Entrepreneurship

4 Things I Realized Quickly After Launching My Start-Up

4 Things I Realized Quickly After Launching My Start-Up

Six months ago I left the comfort of a career as a Management Consultant to start my own business and like many of you, spent a great deal of time preparing myself before taking the plunge.There is so much information, 100’s of books and so many online resources out there now for people thinking about launching a start-up, yet still…many entrepreneurs like me learn our most important lessons in the real world, and not from behind a laptop screen.
You dont need to know everything to get started, luckily since you never will

Waiting until you have all the information you need before starting a project, building your website/ product or speaking to investors is a bad idea…you will never have all the information that exists.

Now I’m not suggesting you be reckless and rush into things unprepared, however I believe you should decide what pieces of data, information etc. you really must have to get started, and get started forget the rest, if you really need it, you will get to it eventually. You will never have everything you need and you will never be 100% ready, so just start. Inaction is your worst enemy and will very likely lead to you missing out on some great opportunities.

Entrepreneurship can be lonely but still awesome

Sure the brainstorming and strategizing with co-founders and employees, meetings with investors, working from cool co-working spaces, attending networking events, pitching your start-up and meeting more new people than you thought possible is fun and exciting, but there is another side. Inevitably at some point you will spend hours/days/weeks building your website or product, writing requirements, testing etc. and often you will need to do this alone. Even if you have an awesome co-founder (which I do by the way!) you need to divide and conquer to be effective which can often mean lots of working alone.

For many people this isn’t a problem, but if you are an extroverted individual who needs to be around people all day every day, and is energized by socializing and interacting with others…be prepared! It doesn’t last forever but it is inevitable in the early days, so just make sure you are ready for it and can adjust your working style and personality accordingly.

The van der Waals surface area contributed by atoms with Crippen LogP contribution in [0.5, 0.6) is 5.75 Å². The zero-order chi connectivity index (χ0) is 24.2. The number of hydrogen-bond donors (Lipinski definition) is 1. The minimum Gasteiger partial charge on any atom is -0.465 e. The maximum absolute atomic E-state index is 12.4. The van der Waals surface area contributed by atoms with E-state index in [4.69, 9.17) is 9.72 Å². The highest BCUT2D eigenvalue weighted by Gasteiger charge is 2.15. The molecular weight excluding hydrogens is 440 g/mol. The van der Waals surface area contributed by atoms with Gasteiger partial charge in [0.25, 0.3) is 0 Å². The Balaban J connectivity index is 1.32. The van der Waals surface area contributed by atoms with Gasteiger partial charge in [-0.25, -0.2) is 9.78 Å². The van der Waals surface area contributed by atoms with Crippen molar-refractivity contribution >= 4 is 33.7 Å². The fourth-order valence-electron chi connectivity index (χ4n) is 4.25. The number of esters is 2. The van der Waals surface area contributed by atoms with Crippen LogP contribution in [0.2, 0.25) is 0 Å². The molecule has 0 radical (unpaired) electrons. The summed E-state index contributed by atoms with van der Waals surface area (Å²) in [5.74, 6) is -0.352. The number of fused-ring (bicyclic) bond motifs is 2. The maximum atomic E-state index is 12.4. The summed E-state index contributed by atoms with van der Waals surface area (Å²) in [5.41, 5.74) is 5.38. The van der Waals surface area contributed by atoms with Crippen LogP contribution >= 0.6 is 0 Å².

My effort + hours worked = success of my business

This sounds obvious, but having worked for many years in global organizations with large back office/support functions to take care of finance, marketing, IT, HR and other administrative tasks being responsible for absolutely everything can take a bit of getting used to!

It’s great to have total control and flexibility about when, where and how much I work and arrange my life around my work when I need to, there are very real benefits to this. However, all in, I work much more than I did before because the buck stops with me, there isn’t anyone to hand things off to and in the early days outsourcing is often too expensive.

Making your start-up a success takes everything you have, it consumes you most of the time mentally and physically, but it is well worth the effort. The quicker you can realize that the amount of work you put in directly correlates with how well your business is doing, the better.

Thick skin is a requirement

As emotional human beings, we get emotionally invested in what we are building, it’s ours, and we feel that it represents an important part of us. Unfortunately failure in one way or another will happen even to the most successful businesses, and it’s critical, it’s how we learn and improve, but the start-up world is no place for people with thin skin.

You will at some point get an email from a seriously unhappy customer, rejection from a potential employee, a big ‘no’ from an investor, a partner who isn’t interested and probably much worse than that as well. Taking all these things personally every time they happen is; a) a waste of your time b) exhausting c) depressing.

My rule is to take a minute to feel sorry for myself (if I really must) think about what the learning from the situation is, adjust as needed and keep it moving. Done.

About the author

Laura Woodroof

Laura Woodroof is an entrepreneur and co-founder of TheConsultantLounge.com, a new media business and leading global resource for Management Consultants, providing career resources, industry information, job opportunities, networking events and mentoring opportunities. Previously Laura worked for 10+ years as a Human Capital Management Consultant at Deloitte Consulting & Capgemini Consulting, working for numerous Fortune 500 clients on business transformation programs around the world. Laura is originally from London, England and now lives in NYC.

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